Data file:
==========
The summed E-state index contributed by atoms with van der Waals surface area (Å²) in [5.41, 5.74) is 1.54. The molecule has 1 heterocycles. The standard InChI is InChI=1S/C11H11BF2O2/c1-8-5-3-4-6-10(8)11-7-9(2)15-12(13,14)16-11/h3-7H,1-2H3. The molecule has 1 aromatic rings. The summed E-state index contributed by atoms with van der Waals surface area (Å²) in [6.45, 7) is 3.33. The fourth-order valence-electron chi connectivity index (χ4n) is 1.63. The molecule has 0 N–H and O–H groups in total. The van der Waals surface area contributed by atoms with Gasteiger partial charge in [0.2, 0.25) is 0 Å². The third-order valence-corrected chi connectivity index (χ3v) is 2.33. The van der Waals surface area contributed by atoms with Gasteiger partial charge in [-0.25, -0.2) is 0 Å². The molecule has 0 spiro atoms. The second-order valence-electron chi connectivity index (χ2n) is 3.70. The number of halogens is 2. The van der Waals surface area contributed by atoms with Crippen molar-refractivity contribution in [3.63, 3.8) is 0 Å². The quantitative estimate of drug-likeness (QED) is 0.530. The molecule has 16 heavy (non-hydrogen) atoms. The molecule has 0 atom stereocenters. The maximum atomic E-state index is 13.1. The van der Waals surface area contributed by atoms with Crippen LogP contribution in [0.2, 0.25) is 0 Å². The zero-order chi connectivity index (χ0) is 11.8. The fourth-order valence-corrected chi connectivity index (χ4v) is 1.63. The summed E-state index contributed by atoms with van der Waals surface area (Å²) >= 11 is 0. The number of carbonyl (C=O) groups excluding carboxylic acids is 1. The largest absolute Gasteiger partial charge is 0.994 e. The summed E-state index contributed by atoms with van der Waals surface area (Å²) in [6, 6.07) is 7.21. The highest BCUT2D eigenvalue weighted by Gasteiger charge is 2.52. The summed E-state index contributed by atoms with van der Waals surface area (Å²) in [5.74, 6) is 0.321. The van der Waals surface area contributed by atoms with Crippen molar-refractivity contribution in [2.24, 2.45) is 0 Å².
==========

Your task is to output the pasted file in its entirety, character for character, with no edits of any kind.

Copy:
The summed E-state index contributed by atoms with van der Waals surface area (Å²) in [5.41, 5.74) is 1.54. The molecule has 1 heterocycles. The standard InChI is InChI=1S/C11H11BF2O2/c1-8-5-3-4-6-10(8)11-7-9(2)15-12(13,14)16-11/h3-7H,1-2H3. The molecule has 1 aromatic rings. The summed E-state index contributed by atoms with van der Waals surface area (Å²) in [6.45, 7) is 3.33. The fourth-order valence-electron chi connectivity index (χ4n) is 1.63. The molecule has 0 N–H and O–H groups in total. The van der Waals surface area contributed by atoms with Gasteiger partial charge in [0.2, 0.25) is 0 Å². The third-order valence-corrected chi connectivity index (χ3v) is 2.33. The van der Waals surface area contributed by atoms with Gasteiger partial charge in [-0.25, -0.2) is 0 Å². The molecule has 0 spiro atoms. The second-order valence-electron chi connectivity index (χ2n) is 3.70. The number of halogens is 2. The van der Waals surface area contributed by atoms with Crippen molar-refractivity contribution in [3.63, 3.8) is 0 Å². The quantitative estimate of drug-likeness (QED) is 0.530. The molecule has 16 heavy (non-hydrogen) atoms. The molecule has 0 atom stereocenters. The maximum atomic E-state index is 13.1. The van der Waals surface area contributed by atoms with Crippen LogP contribution in [0.2, 0.25) is 0 Å². The zero-order chi connectivity index (χ0) is 11.8. The fourth-order valence-corrected chi connectivity index (χ4v) is 1.63. The summed E-state index contributed by atoms with van der Waals surface area (Å²) >= 11 is 0. The number of carbonyl (C=O) groups excluding carboxylic acids is 1. The largest absolute Gasteiger partial charge is 0.994 e. The summed E-state index contributed by atoms with van der Waals surface area (Å²) in [6, 6.07) is 7.21. The highest BCUT2D eigenvalue weighted by Gasteiger charge is 2.52. The summed E-state index contributed by atoms with van der Waals surface area (Å²) in [5.74, 6) is 0.321. The van der Waals surface area contributed by atoms with Crippen molar-refractivity contribution in [2.24, 2.45) is 0 Å².